In an amicus brief submitted to the United States Court of Appeals for the Fifth Circuit in the case Associated Building and Contractors of Texas Inc., et al. v. National Labor Relations Board, retailers explained the real world harm to workers and employers that the National Labor Relations Board's (NLRB) new union election regulations present when applied in the retail context. The brief, which was filed by the Retail Litigation Center, thus illustrates the legal bases upon which the court should invalidate the rules.
The case challenges regulations issued by the Board in December 2014 that substantially changed union election procedures. Referred to as "the ambush election rules," the regulations shorten the amount of time before an election is held thereby limiting employees' access to basic information essential to making an informed decision. Under the new rules, critical threshold issues, such as who is eligible to vote and who will be included or excluded from a potential bargaining unit, may not be resolved until after a union election.
"The Board's new union election rules deprive employees of fair access to critical information necessary to an informed vote and deny employers the appropriate hearing guaranteed by the law," said Deborah White, President of the Retail Litigation Center."Prioritizing the speed of the election ahead of a fully informed electorate jeopardizes the legitimacy of the election."
According to the brief:
"In any election, the two most important questions are (a) who gets to vote, and (b) what they are voting on. In the union election context, the latter question includes voter knowledge of who will be included in the bargaining unit with them and who will not. For the Board majority to decide that these issues are somehow less important than the speed with which the vote occurs suggests that, like Alice, they have somehow fallen through a rabbit hole into an alternate universe where what is important is unimportant, and vice versa."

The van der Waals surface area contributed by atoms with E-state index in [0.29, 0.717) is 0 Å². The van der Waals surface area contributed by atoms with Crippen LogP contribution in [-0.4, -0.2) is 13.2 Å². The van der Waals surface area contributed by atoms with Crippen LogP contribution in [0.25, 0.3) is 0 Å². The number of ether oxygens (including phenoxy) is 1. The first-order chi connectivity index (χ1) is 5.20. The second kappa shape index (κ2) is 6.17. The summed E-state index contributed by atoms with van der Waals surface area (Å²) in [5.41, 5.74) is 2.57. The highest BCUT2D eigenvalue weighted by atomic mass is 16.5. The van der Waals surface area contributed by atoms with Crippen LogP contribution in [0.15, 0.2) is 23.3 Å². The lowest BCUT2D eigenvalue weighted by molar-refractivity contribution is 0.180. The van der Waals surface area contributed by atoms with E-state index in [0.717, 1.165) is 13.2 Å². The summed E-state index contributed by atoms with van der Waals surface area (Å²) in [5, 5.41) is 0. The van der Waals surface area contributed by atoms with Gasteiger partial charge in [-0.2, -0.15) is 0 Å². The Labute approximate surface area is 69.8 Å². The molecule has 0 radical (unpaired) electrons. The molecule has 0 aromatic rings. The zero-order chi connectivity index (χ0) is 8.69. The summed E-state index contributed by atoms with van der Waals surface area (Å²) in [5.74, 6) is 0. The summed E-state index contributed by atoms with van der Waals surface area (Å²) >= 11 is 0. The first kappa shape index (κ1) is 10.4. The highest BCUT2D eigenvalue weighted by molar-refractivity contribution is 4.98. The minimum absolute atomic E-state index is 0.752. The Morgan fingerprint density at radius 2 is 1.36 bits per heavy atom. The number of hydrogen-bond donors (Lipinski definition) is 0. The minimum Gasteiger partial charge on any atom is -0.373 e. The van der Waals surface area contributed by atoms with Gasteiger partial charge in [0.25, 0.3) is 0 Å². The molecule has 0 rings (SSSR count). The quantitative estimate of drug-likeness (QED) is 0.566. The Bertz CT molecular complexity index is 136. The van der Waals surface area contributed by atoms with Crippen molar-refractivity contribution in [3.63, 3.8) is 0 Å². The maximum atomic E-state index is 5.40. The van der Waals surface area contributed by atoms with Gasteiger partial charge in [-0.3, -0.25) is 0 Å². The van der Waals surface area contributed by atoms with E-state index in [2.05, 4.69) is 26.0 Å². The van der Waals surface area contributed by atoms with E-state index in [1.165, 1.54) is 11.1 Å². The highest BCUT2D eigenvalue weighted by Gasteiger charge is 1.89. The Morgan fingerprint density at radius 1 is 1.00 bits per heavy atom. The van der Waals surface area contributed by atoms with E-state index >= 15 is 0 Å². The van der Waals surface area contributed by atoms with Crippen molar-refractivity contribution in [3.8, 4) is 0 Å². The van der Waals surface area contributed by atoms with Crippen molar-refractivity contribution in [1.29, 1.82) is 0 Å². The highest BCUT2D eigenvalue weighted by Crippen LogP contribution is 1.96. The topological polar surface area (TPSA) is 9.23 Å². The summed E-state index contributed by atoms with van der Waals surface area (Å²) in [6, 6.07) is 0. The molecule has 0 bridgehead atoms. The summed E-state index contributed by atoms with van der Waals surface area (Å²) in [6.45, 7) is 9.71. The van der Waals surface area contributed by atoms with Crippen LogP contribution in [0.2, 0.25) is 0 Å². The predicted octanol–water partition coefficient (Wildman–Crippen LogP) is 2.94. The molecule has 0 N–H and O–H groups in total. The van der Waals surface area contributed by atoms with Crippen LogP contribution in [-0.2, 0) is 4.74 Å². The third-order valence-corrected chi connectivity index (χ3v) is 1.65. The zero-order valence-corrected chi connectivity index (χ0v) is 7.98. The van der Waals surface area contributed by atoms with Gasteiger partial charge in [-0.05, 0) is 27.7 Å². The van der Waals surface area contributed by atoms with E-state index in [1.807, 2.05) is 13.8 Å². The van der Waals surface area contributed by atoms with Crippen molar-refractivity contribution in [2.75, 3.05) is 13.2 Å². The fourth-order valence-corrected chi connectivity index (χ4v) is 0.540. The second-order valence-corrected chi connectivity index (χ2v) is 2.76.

The brief concludes:
"In sum, the overall goal and impact of the New Rules to shorten the time
period between petition and election adversely affects the ability of employees to
obtain information from their employers as to the pros and cons of unionization –
information that may be critical to an employee's balanced, fully informed view
prior to her vote. By elevating speed above all other concerns necessary to a free,
fair, and neutral election, the Board exceeded its authority under the Act. Even if
the Board was acting within its authority, its decision making is inconsistent with
the purposes of the Act and failed to consider various important aspects of the
problem. Accordingly, the Court should invalidate the New Rules under Section
706 of the Administrative Procedure Act."
The brief, drafted by Ogletree, Deakins, Nash, Smoak & Stewart, P.C. attorneys Anthony B. Byergo and Harold P. Coxson, can be read here.
The Retail Litigation Center is a public policy organization that identifies and engages in legal proceedings which affect the retail industry. The RLC, whose members include some of the country's largest retailers, was formed to provide courts with retail industry perspectives on significant legal issues, and highlight the potential industry-wide consequences of legal principles that may be determined in pending cases.